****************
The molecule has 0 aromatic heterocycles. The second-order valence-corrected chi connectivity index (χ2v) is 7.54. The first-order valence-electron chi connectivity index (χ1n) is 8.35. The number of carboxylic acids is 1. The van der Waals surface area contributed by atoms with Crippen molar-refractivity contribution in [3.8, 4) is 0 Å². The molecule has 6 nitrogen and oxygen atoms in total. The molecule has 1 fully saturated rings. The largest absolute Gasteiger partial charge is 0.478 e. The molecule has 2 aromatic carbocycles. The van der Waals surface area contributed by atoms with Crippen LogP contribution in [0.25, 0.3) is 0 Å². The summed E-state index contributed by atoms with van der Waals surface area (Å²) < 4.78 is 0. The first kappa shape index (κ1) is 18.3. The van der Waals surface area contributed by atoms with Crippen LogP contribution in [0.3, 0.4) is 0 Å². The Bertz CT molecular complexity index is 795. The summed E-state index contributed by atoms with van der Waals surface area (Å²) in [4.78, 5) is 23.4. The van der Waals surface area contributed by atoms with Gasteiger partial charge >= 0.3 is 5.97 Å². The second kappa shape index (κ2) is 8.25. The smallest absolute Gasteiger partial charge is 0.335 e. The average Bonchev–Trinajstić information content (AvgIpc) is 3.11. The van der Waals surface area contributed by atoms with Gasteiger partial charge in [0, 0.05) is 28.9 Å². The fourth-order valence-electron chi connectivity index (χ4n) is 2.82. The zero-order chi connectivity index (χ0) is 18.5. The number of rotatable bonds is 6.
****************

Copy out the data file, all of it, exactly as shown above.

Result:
The molecule has 0 aromatic heterocycles. The second-order valence-corrected chi connectivity index (χ2v) is 7.54. The first-order valence-electron chi connectivity index (χ1n) is 8.35. The number of carboxylic acids is 1. The van der Waals surface area contributed by atoms with Crippen molar-refractivity contribution in [3.8, 4) is 0 Å². The molecule has 6 nitrogen and oxygen atoms in total. The molecule has 1 fully saturated rings. The largest absolute Gasteiger partial charge is 0.478 e. The molecule has 2 aromatic carbocycles. The van der Waals surface area contributed by atoms with Crippen LogP contribution in [0.25, 0.3) is 0 Å². The summed E-state index contributed by atoms with van der Waals surface area (Å²) < 4.78 is 0. The first kappa shape index (κ1) is 18.3. The van der Waals surface area contributed by atoms with Crippen LogP contribution in [0.3, 0.4) is 0 Å². The Bertz CT molecular complexity index is 795. The summed E-state index contributed by atoms with van der Waals surface area (Å²) in [4.78, 5) is 23.4. The van der Waals surface area contributed by atoms with Gasteiger partial charge >= 0.3 is 5.97 Å². The second kappa shape index (κ2) is 8.25. The smallest absolute Gasteiger partial charge is 0.335 e. The average Bonchev–Trinajstić information content (AvgIpc) is 3.11. The van der Waals surface area contributed by atoms with Gasteiger partial charge in [0, 0.05) is 28.9 Å². The fourth-order valence-electron chi connectivity index (χ4n) is 2.82. The zero-order chi connectivity index (χ0) is 18.5. The number of rotatable bonds is 6.